This federal court’s ruling on the Second Amendment has everyone stunned

The last twelve months have brought massive court rulings on critical issues. But there’s more on the way.

Because this federal court’s ruling on the Second Amendment has everyone absolutely stunned.

A federal appeals court has overturned a Trump-era ban on bump stocks, a firearm modification that allows a semi-automatic gun to fire at a higher rate of fire.

The 5th Circuit Court of Appeals in New Orleans decided that bump stocks are exempt from the same machine gun prohibitions by a vote of 13 to 3.

When the Bureau of Alcohol, Tobacco, Firearms, and Explosives (ATF) approved a rule defining bump stocks as “machine guns,” the court found that the agency had hurried the legislative process and lacked the power from Congress to do so.

“A plain reading of the statutory language, paired with close consideration of the mechanics of a semi-automatic firearm, reveals that a bump stock is excluded from the technical definition of ‘machinegun’ outlined in the Gun Control Act and National Firearms Act,” a statement from the court read.

After the catastrophic shooting in Las Vegas in 2017, the previous president Trump implemented the bump stock ban.

The 5th Circuit asserted that the prohibition was implemented because feelings were raw following the fatal shooting.

The court decided that a bump stock does not turn semi-automatic firearms into machine guns since it causes the trigger to fire more than once.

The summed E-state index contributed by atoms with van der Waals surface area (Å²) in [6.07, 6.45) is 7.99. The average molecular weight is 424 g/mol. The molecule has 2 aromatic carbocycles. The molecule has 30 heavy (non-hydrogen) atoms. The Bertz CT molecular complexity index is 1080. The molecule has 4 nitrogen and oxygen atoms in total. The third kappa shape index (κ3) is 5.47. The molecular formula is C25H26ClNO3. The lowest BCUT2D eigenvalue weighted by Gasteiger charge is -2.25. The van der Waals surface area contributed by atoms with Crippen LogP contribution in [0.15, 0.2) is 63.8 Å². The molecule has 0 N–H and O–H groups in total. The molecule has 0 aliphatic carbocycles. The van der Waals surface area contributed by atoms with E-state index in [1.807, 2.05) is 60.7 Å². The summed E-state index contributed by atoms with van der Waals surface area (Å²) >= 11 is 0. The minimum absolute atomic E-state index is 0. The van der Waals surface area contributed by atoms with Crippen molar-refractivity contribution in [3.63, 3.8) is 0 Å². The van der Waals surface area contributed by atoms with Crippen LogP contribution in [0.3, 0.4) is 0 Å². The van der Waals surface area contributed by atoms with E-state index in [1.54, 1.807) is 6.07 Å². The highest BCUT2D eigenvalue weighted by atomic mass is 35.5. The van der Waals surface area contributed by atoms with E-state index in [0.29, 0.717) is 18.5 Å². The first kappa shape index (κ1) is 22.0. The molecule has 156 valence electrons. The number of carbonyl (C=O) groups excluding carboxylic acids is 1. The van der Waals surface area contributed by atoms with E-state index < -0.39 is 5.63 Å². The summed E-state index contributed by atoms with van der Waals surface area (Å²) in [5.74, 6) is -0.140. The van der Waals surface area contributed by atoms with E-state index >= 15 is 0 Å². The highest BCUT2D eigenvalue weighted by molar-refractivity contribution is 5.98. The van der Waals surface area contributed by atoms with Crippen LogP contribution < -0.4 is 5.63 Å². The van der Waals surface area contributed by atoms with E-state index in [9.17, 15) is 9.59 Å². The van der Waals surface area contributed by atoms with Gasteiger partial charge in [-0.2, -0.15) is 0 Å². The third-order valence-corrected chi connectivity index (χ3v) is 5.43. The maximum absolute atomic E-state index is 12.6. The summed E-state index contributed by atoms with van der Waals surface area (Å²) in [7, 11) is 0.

Trump issued an executive order in 2018 directing the attorney general to regulate bump stocks, and the ATF complied.

No matter which way you cut it, the executive branch and the ATF had no authority to ban bump stocks simply because they allowed weapons to be fired faster.

There’s no current regulation on how fast a weapon can be fired, necessarily.

The regulations that are on the book are against fully-automatic rifles that allow an individual to fire indefinitely with the single pull of the trigger.

Bump stocks do not work that way.

They allow a semi-automatic weapon to be fired faster than a normal individual would be able to by using the recoil of the weapon to fire subsequent rounds.

There are similar modifications that can be made to weapons that are entirely legal and haven’t been under legal fire because the media hasn’t demonized them yet.

Binary triggers, for example, will fire a round upon the pull of a trigger and upon the release of a trigger.

Though it still operates within the confines of a semi-automatic action.

Bump stocks are the same way.

If individuals in the federal government want to regulate these modifications, they have to go through Congress to do so.

As the 5th Circuit Court points out, they can’t just label these items as “machine guns” because they want to demonize them and ban them.

It’s not the job of the executive branch to legislate.

Stay tuned to The Federalist Wire.